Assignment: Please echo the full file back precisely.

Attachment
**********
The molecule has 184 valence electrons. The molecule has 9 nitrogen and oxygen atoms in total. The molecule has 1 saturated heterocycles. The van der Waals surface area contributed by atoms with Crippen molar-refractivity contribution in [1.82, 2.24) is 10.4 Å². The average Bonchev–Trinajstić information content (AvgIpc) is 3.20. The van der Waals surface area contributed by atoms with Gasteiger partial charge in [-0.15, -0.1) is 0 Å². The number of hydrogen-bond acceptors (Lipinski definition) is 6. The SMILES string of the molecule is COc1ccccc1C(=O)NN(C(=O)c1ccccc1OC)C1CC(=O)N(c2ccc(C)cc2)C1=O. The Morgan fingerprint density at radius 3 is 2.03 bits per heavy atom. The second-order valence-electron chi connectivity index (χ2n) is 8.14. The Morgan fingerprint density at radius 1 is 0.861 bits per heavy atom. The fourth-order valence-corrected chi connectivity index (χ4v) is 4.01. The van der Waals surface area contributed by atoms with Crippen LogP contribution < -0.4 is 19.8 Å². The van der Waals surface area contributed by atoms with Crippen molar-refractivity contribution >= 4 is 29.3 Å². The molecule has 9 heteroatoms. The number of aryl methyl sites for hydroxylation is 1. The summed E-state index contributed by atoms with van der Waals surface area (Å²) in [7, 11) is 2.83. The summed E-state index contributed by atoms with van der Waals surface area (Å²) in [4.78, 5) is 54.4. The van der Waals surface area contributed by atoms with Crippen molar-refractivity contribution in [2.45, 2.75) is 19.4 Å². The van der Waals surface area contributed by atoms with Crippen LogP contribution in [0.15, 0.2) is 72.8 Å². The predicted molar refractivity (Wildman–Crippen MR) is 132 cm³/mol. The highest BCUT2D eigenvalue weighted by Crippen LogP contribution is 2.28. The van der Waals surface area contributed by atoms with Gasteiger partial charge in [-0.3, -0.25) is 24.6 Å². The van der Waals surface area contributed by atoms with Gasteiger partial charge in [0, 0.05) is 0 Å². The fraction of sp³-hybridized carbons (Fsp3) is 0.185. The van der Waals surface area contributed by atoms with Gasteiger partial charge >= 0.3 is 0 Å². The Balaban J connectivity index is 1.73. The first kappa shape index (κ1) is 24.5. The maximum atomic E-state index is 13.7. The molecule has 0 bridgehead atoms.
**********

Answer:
The molecule has 184 valence electrons. The molecule has 9 nitrogen and oxygen atoms in total. The molecule has 1 saturated heterocycles. The van der Waals surface area contributed by atoms with Crippen molar-refractivity contribution in [1.82, 2.24) is 10.4 Å². The average Bonchev–Trinajstić information content (AvgIpc) is 3.20. The van der Waals surface area contributed by atoms with Gasteiger partial charge in [-0.15, -0.1) is 0 Å². The number of hydrogen-bond acceptors (Lipinski definition) is 6. The SMILES string of the molecule is COc1ccccc1C(=O)NN(C(=O)c1ccccc1OC)C1CC(=O)N(c2ccc(C)cc2)C1=O. The Morgan fingerprint density at radius 3 is 2.03 bits per heavy atom. The second-order valence-electron chi connectivity index (χ2n) is 8.14. The Morgan fingerprint density at radius 1 is 0.861 bits per heavy atom. The fourth-order valence-corrected chi connectivity index (χ4v) is 4.01. The van der Waals surface area contributed by atoms with Crippen LogP contribution < -0.4 is 19.8 Å². The van der Waals surface area contributed by atoms with Crippen molar-refractivity contribution >= 4 is 29.3 Å². The molecule has 9 heteroatoms. The number of aryl methyl sites for hydroxylation is 1. The summed E-state index contributed by atoms with van der Waals surface area (Å²) in [7, 11) is 2.83. The summed E-state index contributed by atoms with van der Waals surface area (Å²) in [4.78, 5) is 54.4. The van der Waals surface area contributed by atoms with Crippen molar-refractivity contribution in [2.45, 2.75) is 19.4 Å². The van der Waals surface area contributed by atoms with Crippen LogP contribution in [0.15, 0.2) is 72.8 Å². The predicted molar refractivity (Wildman–Crippen MR) is 132 cm³/mol. The highest BCUT2D eigenvalue weighted by Crippen LogP contribution is 2.28. The van der Waals surface area contributed by atoms with Gasteiger partial charge in [-0.3, -0.25) is 24.6 Å². The van der Waals surface area contributed by atoms with Gasteiger partial charge in [0, 0.05) is 0 Å². The fraction of sp³-hybridized carbons (Fsp3) is 0.185. The van der Waals surface area contributed by atoms with Gasteiger partial charge >= 0.3 is 0 Å². The Balaban J connectivity index is 1.73. The first kappa shape index (κ1) is 24.5. The maximum atomic E-state index is 13.7. The molecule has 0 bridgehead atoms.